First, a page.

There's plenty of treble but is not very refined. It sounds soft as well which makes it not sibilant and fatiguing. However, it's hard to find a headphone that has 'decent' treble presence for the price point


Soundstage is very good because of it’s open design. I find it larger in width and height than the Superlux cans I tried. There’s a great sense of air and space to it and while instrument separation is below average for an open headphone


Overall, the Panasonic cans are a very good sounding headphones especially for its price. Heck, even better than some of the more expensive ones.


For the full review and pictures, see my post my review here: http://www.headphone.ph/panasonic-htf600-review/


Pros: Lush, clear, rich, musical, comfortable, versatile, perfect bass, price, effeciency & power

Cons: Ear Warmth, Quick Fit buttons (what do these things even do?)

There isn't too much to say about these phones beyond what MalVeauX has so eloquently stated. His review played a strong part in my decision to get these cans, and he was quite simply correct on all fronts.

The Panasonic RP-HT600-S is an incredible headphone, and IMO an all-rounder fit for a king. Reviewing a headphone can be a little like reviewing food at times; everyone enjoys different flavours. All I can say is that for me, personally, this headphone nails my preference in sound to a tee and should hold at least some level of appeal to most listeners.

If you tick at least 3 of the following boxes you should go buy a pair immediately:

∆ Varied music tastes
∆ You would like a headphone that is kind to its source when required (Local bands / artists, YouTube videos, etc), yet clear and detailed on higher quality sources
∆ You enjoy Bass, yet don't want it to come at the expense of Mids and Treble
∆ You find excessive treble fatiguing to listen to
∆ You enjoy lush, rich and open midrange reproduction
∆ You are in some way curious about the level of sound and comfort that can be had for very little money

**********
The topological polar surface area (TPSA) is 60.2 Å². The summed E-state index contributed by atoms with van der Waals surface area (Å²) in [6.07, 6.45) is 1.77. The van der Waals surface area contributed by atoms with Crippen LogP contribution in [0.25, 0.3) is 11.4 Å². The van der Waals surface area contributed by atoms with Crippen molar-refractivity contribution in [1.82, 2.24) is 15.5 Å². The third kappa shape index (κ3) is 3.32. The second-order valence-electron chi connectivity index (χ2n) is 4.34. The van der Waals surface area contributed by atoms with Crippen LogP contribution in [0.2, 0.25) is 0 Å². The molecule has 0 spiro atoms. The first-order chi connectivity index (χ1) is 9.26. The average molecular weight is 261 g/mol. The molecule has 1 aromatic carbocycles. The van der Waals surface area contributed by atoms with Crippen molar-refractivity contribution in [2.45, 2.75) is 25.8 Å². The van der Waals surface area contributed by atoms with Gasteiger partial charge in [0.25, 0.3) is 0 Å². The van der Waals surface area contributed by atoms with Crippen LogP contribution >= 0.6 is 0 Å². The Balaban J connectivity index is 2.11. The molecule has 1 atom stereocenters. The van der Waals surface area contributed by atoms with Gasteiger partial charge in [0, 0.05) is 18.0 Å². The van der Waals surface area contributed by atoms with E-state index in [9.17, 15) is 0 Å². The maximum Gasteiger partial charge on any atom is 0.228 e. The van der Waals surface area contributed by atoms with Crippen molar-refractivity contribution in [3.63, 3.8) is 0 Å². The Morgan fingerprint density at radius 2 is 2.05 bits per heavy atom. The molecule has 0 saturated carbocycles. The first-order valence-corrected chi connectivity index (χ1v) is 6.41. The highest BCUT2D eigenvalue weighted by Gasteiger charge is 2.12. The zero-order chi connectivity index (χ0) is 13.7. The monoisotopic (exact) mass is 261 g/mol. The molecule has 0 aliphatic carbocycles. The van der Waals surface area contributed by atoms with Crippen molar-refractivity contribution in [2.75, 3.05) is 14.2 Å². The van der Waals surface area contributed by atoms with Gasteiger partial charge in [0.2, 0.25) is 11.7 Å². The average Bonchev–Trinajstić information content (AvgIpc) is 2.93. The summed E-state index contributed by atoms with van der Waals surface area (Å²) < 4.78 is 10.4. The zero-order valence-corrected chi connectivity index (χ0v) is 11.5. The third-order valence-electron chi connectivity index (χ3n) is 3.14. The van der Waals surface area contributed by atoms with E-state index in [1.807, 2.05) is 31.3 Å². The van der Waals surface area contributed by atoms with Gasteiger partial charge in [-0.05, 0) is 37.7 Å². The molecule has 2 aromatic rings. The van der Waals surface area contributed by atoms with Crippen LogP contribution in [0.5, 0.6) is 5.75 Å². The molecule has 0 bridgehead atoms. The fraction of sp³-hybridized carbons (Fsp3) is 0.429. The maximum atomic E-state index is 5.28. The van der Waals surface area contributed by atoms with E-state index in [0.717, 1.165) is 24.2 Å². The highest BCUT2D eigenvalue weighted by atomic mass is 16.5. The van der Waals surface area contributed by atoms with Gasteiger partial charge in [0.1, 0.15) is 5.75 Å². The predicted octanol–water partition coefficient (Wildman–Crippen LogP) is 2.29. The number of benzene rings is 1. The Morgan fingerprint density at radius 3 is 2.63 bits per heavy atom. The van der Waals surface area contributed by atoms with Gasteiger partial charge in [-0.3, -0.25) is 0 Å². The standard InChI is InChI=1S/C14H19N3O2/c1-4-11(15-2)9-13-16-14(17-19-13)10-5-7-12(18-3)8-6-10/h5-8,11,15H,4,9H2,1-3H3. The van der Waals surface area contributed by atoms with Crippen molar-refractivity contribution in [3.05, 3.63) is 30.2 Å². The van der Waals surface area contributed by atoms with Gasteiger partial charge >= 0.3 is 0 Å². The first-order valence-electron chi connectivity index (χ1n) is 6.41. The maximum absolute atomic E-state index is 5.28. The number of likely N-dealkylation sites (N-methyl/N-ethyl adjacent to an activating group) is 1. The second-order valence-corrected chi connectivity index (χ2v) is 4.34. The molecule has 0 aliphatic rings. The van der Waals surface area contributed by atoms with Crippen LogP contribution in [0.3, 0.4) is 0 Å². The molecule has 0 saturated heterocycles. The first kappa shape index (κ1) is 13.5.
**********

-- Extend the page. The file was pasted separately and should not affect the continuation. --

∆ You want a headphone that's efficient, ie sounds good straight out of your Macbook, iPod, Mp3 player, etc
∆ You enjoy the things you like, and are particularly partial to the feeling of happiness

Some thoughts on the phones as general package:

Comfort & QC:
These are light with a low clamp force on my somewhat smallish head. Very comfy yet prone to ear warming. They don't feel like they would survive a lot of abuse, which is as much a function of their lightness as anything.

Not their strong point, although I like the fact I can hear the world around me to some extent.

Was nice. Functional but nothing flashy.

Sound Signature:
It's all been said perfectly by MalVeauX so I'll keep it brief.

The bass is strong and reverberating but not overwhelming. To my ears it is a perfect balance that requires no EQ'ing. As Goldilocks would say: "It's just right".

Mids are a real strength. Open and spacious. Rich and lush. I normally listen to music while I'm doing stuff. These phone reproduce music so sweetly they will simply command your full attention. I've been spending plenty of time lately simply lying in my bed enjoying my music with closed eyes. Too much time perhaps. I think my friends and family are starting to wonder if I'm OK wink.gif

Highs are just perfect for me. I find bright headphones to be a) fatiguing for long listening sessions and b) unkind to certain sources (the Smith Street Band's first album is a masterpiece recorded on a shoe string budget - I don't want a treble focused headphone shining a 1000W spotlight on all it's frailties). The Panny's are rolled off up high, but the effect is not over done. They are smooth, not fatiguing, yet detailed enough for my tastes. I never feel like the treble is missing. Perfect judgement from the Panasonic engineers.

Soundstage is great. With the Pannies on my head there is a feeling of openness, spaciousness. The sound is lively and deep. Engaging and natural. These things rock!!